Nottingham-based Franklin Ellis Architects has completed a housing redevelopment of a Grade 1 site that is steeped in history, in Southwell in Nottinghamshire.
The Becher’s Court development features a collection of 32 contemporary one to four bedroom terraced and semi-detached houses, townhouses and apartments, and is based just a stone’s throw away from Southwell Minister.
The site has an extensive history and was formerly occupied by the Nottinghamshire House of Correction, which was built in 1808 by the Rev. John Thomas Becher and closed in 1880. It was later used by Henry Carey as a curtain lace factory in the 1900s. During World War 2, the company swapped its production of net curtains for sand-fly, mosquito and camouflage netting to help in the war effort.
The joint venture development company, Burgage Homes Ltd, set up to deliver this modern project was formed by Joe Taylor, a partner at Franklin Ellis Architects, his family, Steff Wright, owner of contractor Gusto Homes and a silent partner. The project also benefited from significant input from Newark and Sherwood District Council planning and conservation officers and local Southwell historian Rob Smith, the Southwell Local History Society and the Community Archaeology Group.
To celebrate the collaborative nature of this project and to mark its completion, a plaque has been unveiled which details the history of the site and reveals some of the inspiration for the redevelopment which harks back to the site’s heritage, keeping some of its most interesting features intact.
Joe Taylor, partner at Franklin Ellis Architects, said: “The collective approach we have taken with this development, with support from the local authority conservation officer and historian Rob Smith, has meant that we have created a modern living environment in a sought-after area that recognises its considerable historical significance.
“It has been a pleasure to work alongside Gusto Homes on this unique project which is sympathetic to and enhances the site’s heritage. Personally, it has been wonderful to oversee the scheme from both an architectural and developer perspective”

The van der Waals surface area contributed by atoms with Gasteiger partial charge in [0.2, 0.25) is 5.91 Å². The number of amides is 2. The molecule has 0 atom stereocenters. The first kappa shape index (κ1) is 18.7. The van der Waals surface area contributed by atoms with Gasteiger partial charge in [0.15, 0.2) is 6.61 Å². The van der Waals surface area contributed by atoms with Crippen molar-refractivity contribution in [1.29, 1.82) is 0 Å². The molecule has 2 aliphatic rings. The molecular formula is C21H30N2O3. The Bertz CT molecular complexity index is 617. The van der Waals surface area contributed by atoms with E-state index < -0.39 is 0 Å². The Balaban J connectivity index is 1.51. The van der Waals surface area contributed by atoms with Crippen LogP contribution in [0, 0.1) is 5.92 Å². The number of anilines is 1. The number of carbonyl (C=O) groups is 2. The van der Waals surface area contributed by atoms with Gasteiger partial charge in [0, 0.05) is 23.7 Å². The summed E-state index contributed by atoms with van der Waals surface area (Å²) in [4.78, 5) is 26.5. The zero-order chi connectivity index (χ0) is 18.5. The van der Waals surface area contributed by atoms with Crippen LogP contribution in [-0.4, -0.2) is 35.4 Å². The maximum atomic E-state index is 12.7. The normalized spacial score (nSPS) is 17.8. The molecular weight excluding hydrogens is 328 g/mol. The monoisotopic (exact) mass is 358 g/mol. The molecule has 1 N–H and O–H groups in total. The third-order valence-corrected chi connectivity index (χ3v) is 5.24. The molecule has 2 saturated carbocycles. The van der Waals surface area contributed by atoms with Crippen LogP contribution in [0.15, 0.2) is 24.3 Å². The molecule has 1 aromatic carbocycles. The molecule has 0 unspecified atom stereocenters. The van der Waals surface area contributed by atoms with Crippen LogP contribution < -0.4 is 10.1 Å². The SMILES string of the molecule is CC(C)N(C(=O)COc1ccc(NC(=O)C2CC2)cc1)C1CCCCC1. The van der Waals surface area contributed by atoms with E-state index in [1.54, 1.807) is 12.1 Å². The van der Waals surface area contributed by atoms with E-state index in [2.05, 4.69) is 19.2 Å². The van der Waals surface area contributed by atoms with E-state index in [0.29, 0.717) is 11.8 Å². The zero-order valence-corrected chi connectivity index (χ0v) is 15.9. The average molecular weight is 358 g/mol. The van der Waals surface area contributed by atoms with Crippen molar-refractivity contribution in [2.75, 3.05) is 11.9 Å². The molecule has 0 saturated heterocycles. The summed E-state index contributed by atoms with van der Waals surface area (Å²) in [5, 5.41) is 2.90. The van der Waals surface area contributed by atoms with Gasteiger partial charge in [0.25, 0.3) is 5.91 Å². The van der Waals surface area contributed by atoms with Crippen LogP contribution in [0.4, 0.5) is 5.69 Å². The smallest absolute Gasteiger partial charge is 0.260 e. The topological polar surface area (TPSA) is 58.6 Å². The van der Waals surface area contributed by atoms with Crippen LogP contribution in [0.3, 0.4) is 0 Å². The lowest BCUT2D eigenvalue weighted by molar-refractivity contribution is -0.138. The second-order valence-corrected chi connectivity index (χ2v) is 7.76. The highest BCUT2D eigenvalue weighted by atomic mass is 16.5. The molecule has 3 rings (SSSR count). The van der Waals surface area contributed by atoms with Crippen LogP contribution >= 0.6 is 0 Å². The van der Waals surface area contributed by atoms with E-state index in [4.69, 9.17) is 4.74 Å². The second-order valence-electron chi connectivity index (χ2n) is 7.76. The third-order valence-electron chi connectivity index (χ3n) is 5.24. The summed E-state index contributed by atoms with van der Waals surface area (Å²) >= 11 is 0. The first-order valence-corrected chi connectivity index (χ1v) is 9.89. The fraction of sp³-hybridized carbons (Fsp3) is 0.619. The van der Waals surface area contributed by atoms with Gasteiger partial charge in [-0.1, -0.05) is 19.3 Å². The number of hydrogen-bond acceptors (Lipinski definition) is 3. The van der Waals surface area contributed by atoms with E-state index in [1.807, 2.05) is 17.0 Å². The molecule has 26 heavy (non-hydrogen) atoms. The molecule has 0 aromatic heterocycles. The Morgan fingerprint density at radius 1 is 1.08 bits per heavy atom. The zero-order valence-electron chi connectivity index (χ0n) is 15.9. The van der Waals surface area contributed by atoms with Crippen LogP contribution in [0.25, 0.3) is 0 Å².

Steff Wright, owner of Gusto Homes, said: “To achieve the amazing transformation of the Becher’s Court site has required great vision from our design team, confidence and trust from our investors and hard work with attention to detail from our construction team. Seeing this historic site in the heart of Southwell brought back to life and creating a new community of homes in the region is an achievement we are all very proud of.”
Councillor Roger Blaney, Planning Committee Chairman and Heritage Champion at Newark and Sherwood District Council said: “The former house of correction site is an important heritage asset within Southwell and was in very poor condition. By working collaboratively with the local community, Gusto and heritage professionals, the redevelopment has breathed new life into these historic buildings. The finished development is an excellent example of heritage-led regeneration.”
Local historian Rob Smith added: “All of the local heritage groups were very pleased that the developer approached us with a plan, not only to preserve and make full use of the existing buildings, but also to reflect former demolished buildings in new parts. The classic prison design included interesting shapes and angles that must have been a challenge, but the effort is fully rewarded in this distinct and unique housing development.”
The development team are continuing the joint venture partnership and are currently in the design stages for a new residential development in Easthorpe, Bottesford.